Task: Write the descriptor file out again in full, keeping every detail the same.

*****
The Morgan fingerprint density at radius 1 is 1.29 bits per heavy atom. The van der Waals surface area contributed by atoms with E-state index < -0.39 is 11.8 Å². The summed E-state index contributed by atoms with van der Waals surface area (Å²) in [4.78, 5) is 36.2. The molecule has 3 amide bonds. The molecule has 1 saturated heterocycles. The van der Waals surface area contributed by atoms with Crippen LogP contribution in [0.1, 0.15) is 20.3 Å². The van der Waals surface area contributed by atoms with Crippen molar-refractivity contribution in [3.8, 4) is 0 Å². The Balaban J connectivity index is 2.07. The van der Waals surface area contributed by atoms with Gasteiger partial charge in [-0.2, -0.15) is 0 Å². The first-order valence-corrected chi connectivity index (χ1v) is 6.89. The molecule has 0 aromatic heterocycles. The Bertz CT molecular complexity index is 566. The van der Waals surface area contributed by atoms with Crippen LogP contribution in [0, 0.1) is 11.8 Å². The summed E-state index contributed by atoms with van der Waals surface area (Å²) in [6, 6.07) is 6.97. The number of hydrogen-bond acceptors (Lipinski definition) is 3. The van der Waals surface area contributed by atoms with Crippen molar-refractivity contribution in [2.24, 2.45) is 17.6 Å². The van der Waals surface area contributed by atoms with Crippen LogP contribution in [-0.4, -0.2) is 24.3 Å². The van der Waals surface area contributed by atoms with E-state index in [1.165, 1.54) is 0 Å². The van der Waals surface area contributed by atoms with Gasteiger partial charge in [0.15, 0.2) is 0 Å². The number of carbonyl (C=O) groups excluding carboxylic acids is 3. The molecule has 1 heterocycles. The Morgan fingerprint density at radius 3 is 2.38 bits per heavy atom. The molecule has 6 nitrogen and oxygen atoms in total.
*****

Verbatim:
The Morgan fingerprint density at radius 1 is 1.29 bits per heavy atom. The van der Waals surface area contributed by atoms with E-state index < -0.39 is 11.8 Å². The summed E-state index contributed by atoms with van der Waals surface area (Å²) in [4.78, 5) is 36.2. The molecule has 3 amide bonds. The molecule has 1 saturated heterocycles. The van der Waals surface area contributed by atoms with Crippen LogP contribution in [0.1, 0.15) is 20.3 Å². The van der Waals surface area contributed by atoms with Crippen molar-refractivity contribution in [3.8, 4) is 0 Å². The Balaban J connectivity index is 2.07. The van der Waals surface area contributed by atoms with Gasteiger partial charge in [-0.2, -0.15) is 0 Å². The first-order valence-corrected chi connectivity index (χ1v) is 6.89. The molecule has 0 aromatic heterocycles. The Bertz CT molecular complexity index is 566. The van der Waals surface area contributed by atoms with Crippen LogP contribution in [0, 0.1) is 11.8 Å². The summed E-state index contributed by atoms with van der Waals surface area (Å²) in [6, 6.07) is 6.97. The number of hydrogen-bond acceptors (Lipinski definition) is 3. The van der Waals surface area contributed by atoms with Crippen molar-refractivity contribution in [2.24, 2.45) is 17.6 Å². The van der Waals surface area contributed by atoms with Crippen LogP contribution in [-0.4, -0.2) is 24.3 Å². The van der Waals surface area contributed by atoms with E-state index in [1.165, 1.54) is 0 Å². The van der Waals surface area contributed by atoms with Gasteiger partial charge in [0.15, 0.2) is 0 Å². The number of carbonyl (C=O) groups excluding carboxylic acids is 3. The molecule has 1 heterocycles. The Morgan fingerprint density at radius 3 is 2.38 bits per heavy atom. The molecule has 6 nitrogen and oxygen atoms in total.